HIGH SCHOOL PROMPTS

Veterans Day compare and contrast imageWe honor our U. S. veterans on Veterans Day every year.

Do you know someone who has served in the U. S. Armed Forces: Army, Navy, Air Force, Coast Guard, Marine Corps, National Guard, or Reserves? Chances are you know quite a few men and women who have served, defended, and protected our country and those of our allies.

Working in the Armed Forces is very different from working in the private sector. Let’s explore this idea.

Now it’s your turn: Fill in the chart below to show the differences between working in the U. S. Armed Forces versus working in the private sector. “Private sector,” in this case, means companies run by private individuals or corporations, not by the government.

This chart deals with the features of the two jobs as it highlights the similarities and differences between the two types of jobs. What other features would you like to add to this chart?

When you examine similarities and differences between two people, items, events, ideas, and so on, you are comparing and contrasting. Making a chart of this kind may be helpful to you in your next compare-and-contrast assignment. Download a PDF of the chart here.

After you complete the chart, examine the similarities and differences in the features you have filled in. How does your view of veterans or current U. S. troops change after you evaluate the differences?

 

veterans day

 

For another Veterans Day writing prompt, click here.

Copyright © 2015 by Sharon Watson

Worksheet copyright © 2015 by Sharon Watson
Uncle Sam credit: commons.wikimedia.org
“I’ll stick to my job” poster: Licensed under Public Domain via Wikimedia Commons – https://commons.wikimedia.org

Illuminating Literature BundleDownload your FREE chapters from our new literature course Illuminating Literature: When Worlds Collide.

Do you have an idea for a writing prompt? Contact Sharon Watson by clicking here.

Teachers, connect with Sharon on Facebook or Pinterest!


Drop the Drama: Help Stuggling Writers Jump These 5 Hurdles Are your writers struggling? Do you wish you could figure out why your children won’t write? Would you love to have a peaceful writing class experience?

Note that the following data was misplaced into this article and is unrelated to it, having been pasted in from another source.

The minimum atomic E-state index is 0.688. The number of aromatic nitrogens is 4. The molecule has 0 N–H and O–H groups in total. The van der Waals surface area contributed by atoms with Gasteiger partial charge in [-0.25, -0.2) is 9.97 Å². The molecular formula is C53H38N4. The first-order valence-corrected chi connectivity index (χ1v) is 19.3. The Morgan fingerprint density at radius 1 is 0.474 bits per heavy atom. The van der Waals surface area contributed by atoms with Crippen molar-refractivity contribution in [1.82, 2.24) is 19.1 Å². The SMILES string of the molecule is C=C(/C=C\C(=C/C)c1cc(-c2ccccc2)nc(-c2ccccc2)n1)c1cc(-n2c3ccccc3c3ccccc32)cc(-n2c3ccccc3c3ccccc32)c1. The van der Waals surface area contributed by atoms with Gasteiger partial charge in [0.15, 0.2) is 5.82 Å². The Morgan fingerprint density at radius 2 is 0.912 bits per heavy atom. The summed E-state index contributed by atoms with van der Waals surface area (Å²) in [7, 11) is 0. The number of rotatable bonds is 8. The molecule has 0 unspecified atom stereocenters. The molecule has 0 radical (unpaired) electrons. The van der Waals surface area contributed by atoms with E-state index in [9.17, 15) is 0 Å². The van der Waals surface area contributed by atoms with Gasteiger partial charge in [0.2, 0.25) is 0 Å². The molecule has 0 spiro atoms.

Help your struggling writers—and you!—by identifying five hurdles to writing. Then learn practical actions you can take against those hurdles.

This article by me in The Old Schoolhouse magazine is also loaded with links to other helpful posts that will give you and your writers some welcome relief.

Click here to drain some of the tension from your writing class


 

the-informer-spring-2015-cover

Frustrated that your students don’t finish an essay or don’t know the steps to complete one? Worry no more! Click here for my latest article in The Informer about a super-practical writing schedule you WILL use!


Want daily writing prompts to tempt reluctant writers and delight eager ones? Find out more about Sharon’s daily writing prompts posted on SchoolhouseTeachers.com under “Dailies” or click here.


Get three FREE writing lessons by subscribing to Writing with Sharon Watson! Use the Subscribe form in the column to the right.

the-power-in-your-hands writing-fiction-in-high-school Check out the innovative The Power in Your Hands: Writing Nonfiction in High School for your complete high school writing curriculum needs. If you have a storyteller at home, try Writing Fiction [in High School] with hundreds of examples from popular fiction and classical literature.

Jump InGet your middle school student ready for high school with this popular writing curriculum from Writing with Sharon Watson, published by Apologia! Featured in Cathy Duffy’s 102 Top Picks for Homeschool Curriculum, Jump In will prepare and even amuse your students as they learn the fundamentals of effective essay writing and storytelling.